Mount Nyiragongo in the Democratic Republic of the Congo is an active volcanic wonder, offering an awe-inspiring experience for travelers. The 3,470-meter (11,385-foot)-high stratovolcano, located in the Virunga Mountains of the Albertine region, has been active for centuries and is one of the few places on Earth where lava lakes can be seen.

The most recent eruption of the stratovolcano occurred on  May 22, 2021. Trekking around Mount Nyiragongo is a great way to explore its rugged landscape while also taking in some of the spectacular wildlife in the Virunga National Park. There’s plenty to discover around this mysterious mountain, making it a must-visit destination for both adventure seekers and nature enthusiasts.

 Mahale Mountains National Park, Tanzania

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Located west of Tanzania, Mahale Mountains National Park is a remote area and one of the least frequented national parks, along with neighboring Katavi National Park. Named after the Mahale Mountains, it is situated on the shoreline of Lake Tanganyika. The park is home to chimpanzees as well as numerous species of birds and reptiles, making it a great spot for wildlife lovers. It is one of two protected areas for chimpanzees in the country.

The best way to get to Mahale Mountains National Park is by air or boat from Kigoma or one of the other northern settlements. The park’s isolation makes car travel difficult as there are no official roads serving the area, but the opportunity to observe these incredible creatures up close makes the trip worthwhile.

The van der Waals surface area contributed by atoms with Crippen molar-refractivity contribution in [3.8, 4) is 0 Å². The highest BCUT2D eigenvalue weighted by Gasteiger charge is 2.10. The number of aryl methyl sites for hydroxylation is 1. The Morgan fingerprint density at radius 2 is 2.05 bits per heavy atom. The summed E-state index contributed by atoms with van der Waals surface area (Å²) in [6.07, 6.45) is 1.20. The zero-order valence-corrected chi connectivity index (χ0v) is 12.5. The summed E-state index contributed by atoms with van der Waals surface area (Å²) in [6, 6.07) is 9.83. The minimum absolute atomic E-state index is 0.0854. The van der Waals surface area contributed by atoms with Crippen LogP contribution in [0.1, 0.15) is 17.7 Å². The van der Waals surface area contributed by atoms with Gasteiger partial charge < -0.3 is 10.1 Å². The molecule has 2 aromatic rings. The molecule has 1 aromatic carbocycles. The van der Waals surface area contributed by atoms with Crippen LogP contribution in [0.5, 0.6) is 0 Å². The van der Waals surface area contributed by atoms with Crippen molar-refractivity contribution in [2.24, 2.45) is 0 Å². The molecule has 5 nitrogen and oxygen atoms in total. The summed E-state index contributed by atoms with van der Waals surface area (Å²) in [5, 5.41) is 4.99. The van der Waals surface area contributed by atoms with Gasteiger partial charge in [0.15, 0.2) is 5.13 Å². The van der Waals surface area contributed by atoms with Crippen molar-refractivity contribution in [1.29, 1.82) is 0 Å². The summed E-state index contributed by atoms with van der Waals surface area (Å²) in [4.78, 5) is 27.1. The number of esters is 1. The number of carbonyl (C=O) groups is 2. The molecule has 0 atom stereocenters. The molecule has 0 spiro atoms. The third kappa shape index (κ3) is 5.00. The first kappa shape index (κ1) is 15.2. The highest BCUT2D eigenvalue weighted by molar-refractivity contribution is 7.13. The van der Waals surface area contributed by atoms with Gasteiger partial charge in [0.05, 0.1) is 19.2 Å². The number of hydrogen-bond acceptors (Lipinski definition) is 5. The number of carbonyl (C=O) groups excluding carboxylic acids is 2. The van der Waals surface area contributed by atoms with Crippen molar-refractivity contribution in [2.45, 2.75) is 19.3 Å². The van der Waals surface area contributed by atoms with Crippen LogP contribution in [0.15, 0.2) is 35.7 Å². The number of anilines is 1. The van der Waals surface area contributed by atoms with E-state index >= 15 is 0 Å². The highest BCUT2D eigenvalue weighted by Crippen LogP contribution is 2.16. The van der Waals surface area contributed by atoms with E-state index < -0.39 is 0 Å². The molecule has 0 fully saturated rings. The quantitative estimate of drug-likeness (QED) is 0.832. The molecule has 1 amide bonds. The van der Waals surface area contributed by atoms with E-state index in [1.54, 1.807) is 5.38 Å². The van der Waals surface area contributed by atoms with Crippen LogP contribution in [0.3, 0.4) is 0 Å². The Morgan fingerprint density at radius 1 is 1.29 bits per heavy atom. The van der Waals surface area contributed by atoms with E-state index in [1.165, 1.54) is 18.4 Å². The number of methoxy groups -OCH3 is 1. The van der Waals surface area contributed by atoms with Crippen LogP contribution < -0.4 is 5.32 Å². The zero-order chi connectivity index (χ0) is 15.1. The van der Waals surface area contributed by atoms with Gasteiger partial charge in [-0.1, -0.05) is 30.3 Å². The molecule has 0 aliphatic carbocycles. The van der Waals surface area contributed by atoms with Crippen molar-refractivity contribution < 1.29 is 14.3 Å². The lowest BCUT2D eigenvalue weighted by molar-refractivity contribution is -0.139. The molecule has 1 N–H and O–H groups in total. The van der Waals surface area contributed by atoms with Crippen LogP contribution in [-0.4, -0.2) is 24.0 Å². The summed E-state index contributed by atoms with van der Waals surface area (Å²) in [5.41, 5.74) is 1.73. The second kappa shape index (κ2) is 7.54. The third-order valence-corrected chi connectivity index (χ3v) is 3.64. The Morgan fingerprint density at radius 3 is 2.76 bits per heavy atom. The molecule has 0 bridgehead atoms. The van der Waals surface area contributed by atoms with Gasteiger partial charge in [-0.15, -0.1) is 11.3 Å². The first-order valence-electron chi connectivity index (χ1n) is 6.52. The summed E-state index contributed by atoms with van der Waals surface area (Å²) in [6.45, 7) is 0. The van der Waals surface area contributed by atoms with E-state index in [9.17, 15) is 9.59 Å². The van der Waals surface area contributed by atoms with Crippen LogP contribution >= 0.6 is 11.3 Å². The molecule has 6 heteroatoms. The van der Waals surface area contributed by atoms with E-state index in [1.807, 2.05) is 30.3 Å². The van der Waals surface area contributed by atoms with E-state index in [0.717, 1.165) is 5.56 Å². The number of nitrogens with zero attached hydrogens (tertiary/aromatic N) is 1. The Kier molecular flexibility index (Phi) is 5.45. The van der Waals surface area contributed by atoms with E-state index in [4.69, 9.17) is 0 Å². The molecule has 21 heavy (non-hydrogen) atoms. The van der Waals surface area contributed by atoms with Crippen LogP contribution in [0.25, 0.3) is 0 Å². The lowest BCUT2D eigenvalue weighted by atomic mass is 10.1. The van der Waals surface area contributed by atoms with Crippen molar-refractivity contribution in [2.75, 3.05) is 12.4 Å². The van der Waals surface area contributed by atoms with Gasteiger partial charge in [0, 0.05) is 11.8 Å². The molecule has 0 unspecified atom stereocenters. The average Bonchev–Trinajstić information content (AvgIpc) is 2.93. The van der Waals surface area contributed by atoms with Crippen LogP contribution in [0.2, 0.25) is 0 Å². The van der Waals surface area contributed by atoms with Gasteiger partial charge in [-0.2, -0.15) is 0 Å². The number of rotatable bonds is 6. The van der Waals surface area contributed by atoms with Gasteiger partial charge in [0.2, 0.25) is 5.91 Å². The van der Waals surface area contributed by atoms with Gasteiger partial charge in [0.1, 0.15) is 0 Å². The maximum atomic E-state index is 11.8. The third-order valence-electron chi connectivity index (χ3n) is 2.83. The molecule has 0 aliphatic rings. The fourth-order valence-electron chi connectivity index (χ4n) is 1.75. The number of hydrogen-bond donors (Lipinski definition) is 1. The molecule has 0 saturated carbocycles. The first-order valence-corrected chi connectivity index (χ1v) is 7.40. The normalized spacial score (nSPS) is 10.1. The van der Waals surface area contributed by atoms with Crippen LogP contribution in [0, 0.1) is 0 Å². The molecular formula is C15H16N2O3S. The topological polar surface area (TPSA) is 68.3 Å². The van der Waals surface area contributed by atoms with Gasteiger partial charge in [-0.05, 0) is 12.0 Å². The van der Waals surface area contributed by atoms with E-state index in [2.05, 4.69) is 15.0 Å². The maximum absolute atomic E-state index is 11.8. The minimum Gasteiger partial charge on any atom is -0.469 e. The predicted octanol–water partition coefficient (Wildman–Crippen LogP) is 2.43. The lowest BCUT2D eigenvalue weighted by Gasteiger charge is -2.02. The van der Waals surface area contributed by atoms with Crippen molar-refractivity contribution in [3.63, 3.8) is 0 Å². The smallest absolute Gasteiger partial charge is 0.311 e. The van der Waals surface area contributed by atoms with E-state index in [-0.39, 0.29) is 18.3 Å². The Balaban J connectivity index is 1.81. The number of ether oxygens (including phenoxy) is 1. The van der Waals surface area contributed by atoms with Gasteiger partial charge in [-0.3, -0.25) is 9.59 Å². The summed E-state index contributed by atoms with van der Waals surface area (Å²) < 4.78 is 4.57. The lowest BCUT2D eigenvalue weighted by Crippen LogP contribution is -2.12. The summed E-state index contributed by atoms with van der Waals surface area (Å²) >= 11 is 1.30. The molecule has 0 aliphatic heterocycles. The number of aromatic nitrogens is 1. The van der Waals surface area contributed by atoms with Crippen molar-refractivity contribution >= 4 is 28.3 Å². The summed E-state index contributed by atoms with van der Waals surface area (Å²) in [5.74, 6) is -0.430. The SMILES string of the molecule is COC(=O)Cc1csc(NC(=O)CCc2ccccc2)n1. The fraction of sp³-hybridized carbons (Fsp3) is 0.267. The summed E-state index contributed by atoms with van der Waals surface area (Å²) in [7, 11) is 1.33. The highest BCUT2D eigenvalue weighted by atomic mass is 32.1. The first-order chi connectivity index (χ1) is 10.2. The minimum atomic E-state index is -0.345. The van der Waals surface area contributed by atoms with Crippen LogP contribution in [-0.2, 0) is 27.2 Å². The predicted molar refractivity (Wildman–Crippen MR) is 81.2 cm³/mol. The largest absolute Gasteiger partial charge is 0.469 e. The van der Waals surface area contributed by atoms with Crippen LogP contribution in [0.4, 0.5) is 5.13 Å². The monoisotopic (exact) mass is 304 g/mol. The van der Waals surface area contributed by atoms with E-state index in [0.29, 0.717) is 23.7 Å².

The Skeleton Coast National Park, Namibia

A shipwreck in the Skeleton Coast National Park in Namibia. Photo Credit: Getty Images

The Skeleton Coast National Park in northwest Namibia is a remote and mysterious destination that beckons adventurers from all over the world. It’s an area of stark, rugged beauty and harsh desert conditions, with sand dunes and shipwrecks dotting the coastline. The park is home to a variety of wildlife, including lions, elephants, giraffes, zebras, jackals, and cheetahs. 

The park also provides a haven for endangered species such as the black rhino and desert-adapted elephants. Visitors can  enjoy activities such as game viewing and bird watching. With its unique landscapes and rich cultural heritage, the Skeleton Coast National Park is one of Africa’s most intriguing destinations for travelers looking for something off the beaten path.

Rubondo Island National Park, Tanzania

Lake Victoria. Photo Credit: Getty Images

Rubondo Island National Park is one of Tanzania’s two major Islands National Parks, situated in the south-western corner of Lake Victoria. It is the continent’s largest island national park. The park has an astonishing 75 percent coverage of rainforest, making it a paradise for both wildlife and bird lovers alike.

 The island is a haven for wild chimpanzees, Sitatunga antelopes, elephants, and giraffes. It’s the perfect destination for travelers seeking an exciting variety of safari activities. Visitors have the opportunity to experience a fishing safari, game drives, and a canoeing safari. Rubondo Island National Park is one of those places that has to be seen to be believed!